doubly intractable group meeting

At group meeting, Huppenkothen introduced us to methods for sampling "doubly intractable" Bayesian inference problems. The problem (and solution) in question is a variable-rate Poisson problem, where you have Poisson-distributed objects (like photons) arriving according to a mean rate that is varying with time, where that rate function is drawn from another process, in this case a Gaussian Process (taken through a function to make it non-negative). The best methods at the present day involve instantiating a lot of additional latent variables and then doing something like Gibbs sampling in the joint distribution of the parameters you care about and the newly introduced latent variables. We didn't understand everything about these complicated methods, but one of the authors, Iain Murray (Edinburgh) will be visiting the group next month, so we plan to make him talk.

Angus arrived for a few days of hacking and we talked about our super-Nyquist asteroseismology projects. We also started email conversations with the authors of this paper and this paper, both of which are impressive for their pedagogical presentation (as well as their results).


  1. Ben Wandelt points us (by twitter) at these two papers: http://arxiv.org/abs/0911.2496 http://arxiv.org/abs/0911.2493

  2. And I would partially counter Ben's point to note that one can also devise bespoke methods for solving this sort of problem that don't require grids: http://www.stat.duke.edu/~var11/pubs/rao13a.pdf

  3. Noob question. If one separates the parameters for the poisson rate into parameters about the 'normalisation' and those about the 'shape', isn't the likelihood for the shape parameters just the same as in density estimation?

    1. Answer to my question: yes it's equivalent but you still need to know the normalisation to do inference. However I'd be more inclined to use something like a mixture model where the normalistion is known rather than a GP>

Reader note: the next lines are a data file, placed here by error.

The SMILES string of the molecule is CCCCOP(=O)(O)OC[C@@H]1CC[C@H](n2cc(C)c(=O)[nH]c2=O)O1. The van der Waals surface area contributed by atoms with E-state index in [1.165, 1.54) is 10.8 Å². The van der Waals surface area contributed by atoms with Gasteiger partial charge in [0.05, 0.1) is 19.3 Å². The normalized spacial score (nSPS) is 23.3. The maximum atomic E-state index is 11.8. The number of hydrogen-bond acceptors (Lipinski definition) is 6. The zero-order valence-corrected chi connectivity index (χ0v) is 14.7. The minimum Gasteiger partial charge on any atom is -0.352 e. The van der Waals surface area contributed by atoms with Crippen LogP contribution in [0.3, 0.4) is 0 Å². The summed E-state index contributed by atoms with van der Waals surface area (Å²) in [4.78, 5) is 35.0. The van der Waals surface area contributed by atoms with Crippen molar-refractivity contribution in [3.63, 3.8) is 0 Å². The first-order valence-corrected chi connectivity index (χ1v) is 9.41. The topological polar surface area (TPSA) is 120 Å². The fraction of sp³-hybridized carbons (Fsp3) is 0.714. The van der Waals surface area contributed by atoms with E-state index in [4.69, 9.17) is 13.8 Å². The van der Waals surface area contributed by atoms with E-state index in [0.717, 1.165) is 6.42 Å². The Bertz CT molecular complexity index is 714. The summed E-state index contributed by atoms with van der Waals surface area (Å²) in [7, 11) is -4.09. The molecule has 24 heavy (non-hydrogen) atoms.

4. It sounds like you were discussing Ryan Adams's PhD work that I was involved with. Vinayak Rao (who Ewan cites above) generalized this work, among other things, in his PhD. Brendon is right, density estimation and point process modelling are closely related, and Ryan's thesis covered both.

    For light curves (densely-sampled data, 1d if there aren't other covariates in the covariance) the above stuff is probably overkill. Binning (while often evil) seems fine here and removes the double-intractability. FFTs (with suitable padding, and with some restrictions on the covariance) can speed up GP computations. Alternatively one could try converting to a Gauss-Markov process. Or using the techniques Hogg's recently been involved with. (It will be interesting to compare.) I assume the papers Wandelt use FFTs. After binning, standard MCMC methods apply, ideally taking into account work on making the parameters of the covariance mix.

    I look forward to seeing what specifically needs to be done, and discussing further.